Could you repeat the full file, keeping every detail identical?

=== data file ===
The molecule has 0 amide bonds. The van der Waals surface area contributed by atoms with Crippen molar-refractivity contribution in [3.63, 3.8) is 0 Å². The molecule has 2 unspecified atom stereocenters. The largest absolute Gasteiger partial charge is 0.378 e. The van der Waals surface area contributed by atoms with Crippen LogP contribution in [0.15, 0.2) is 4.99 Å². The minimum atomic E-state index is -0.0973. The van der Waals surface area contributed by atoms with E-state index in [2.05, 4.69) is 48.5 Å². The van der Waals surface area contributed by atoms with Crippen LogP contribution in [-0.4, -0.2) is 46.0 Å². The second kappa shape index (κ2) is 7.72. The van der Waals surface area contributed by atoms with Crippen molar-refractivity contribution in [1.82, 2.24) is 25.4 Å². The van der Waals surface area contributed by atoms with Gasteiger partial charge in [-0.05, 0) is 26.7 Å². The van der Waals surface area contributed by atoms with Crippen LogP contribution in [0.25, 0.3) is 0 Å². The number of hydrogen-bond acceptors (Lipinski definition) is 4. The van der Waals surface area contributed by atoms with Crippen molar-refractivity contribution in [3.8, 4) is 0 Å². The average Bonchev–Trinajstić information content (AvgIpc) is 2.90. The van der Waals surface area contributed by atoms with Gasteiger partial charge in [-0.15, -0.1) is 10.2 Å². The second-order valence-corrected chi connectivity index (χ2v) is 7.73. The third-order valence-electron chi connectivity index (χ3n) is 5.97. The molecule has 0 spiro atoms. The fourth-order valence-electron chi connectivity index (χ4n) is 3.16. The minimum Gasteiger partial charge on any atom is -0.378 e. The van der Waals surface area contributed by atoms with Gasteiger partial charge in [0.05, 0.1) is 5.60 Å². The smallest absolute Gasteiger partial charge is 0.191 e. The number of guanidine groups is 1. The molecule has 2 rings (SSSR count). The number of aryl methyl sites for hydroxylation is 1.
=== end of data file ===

The molecule has 0 amide bonds. The van der Waals surface area contributed by atoms with Crippen molar-refractivity contribution in [3.63, 3.8) is 0 Å². The molecule has 2 unspecified atom stereocenters. The largest absolute Gasteiger partial charge is 0.378 e. The van der Waals surface area contributed by atoms with Crippen LogP contribution in [0.15, 0.2) is 4.99 Å². The minimum atomic E-state index is -0.0973. The van der Waals surface area contributed by atoms with E-state index in [2.05, 4.69) is 48.5 Å². The van der Waals surface area contributed by atoms with Crippen LogP contribution in [-0.4, -0.2) is 46.0 Å². The second kappa shape index (κ2) is 7.72. The van der Waals surface area contributed by atoms with Crippen molar-refractivity contribution in [1.82, 2.24) is 25.4 Å². The van der Waals surface area contributed by atoms with Gasteiger partial charge in [-0.05, 0) is 26.7 Å². The van der Waals surface area contributed by atoms with Crippen LogP contribution in [0.25, 0.3) is 0 Å². The number of hydrogen-bond acceptors (Lipinski definition) is 4. The van der Waals surface area contributed by atoms with Crippen molar-refractivity contribution in [3.8, 4) is 0 Å². The average Bonchev–Trinajstić information content (AvgIpc) is 2.90. The van der Waals surface area contributed by atoms with Gasteiger partial charge in [-0.15, -0.1) is 10.2 Å². The second-order valence-corrected chi connectivity index (χ2v) is 7.73. The third-order valence-electron chi connectivity index (χ3n) is 5.97. The molecule has 0 spiro atoms. The fourth-order valence-electron chi connectivity index (χ4n) is 3.16. The minimum Gasteiger partial charge on any atom is -0.378 e. The van der Waals surface area contributed by atoms with Gasteiger partial charge in [0.05, 0.1) is 5.60 Å². The smallest absolute Gasteiger partial charge is 0.191 e. The number of guanidine groups is 1. The molecule has 2 rings (SSSR count). The number of aryl methyl sites for hydroxylation is 1.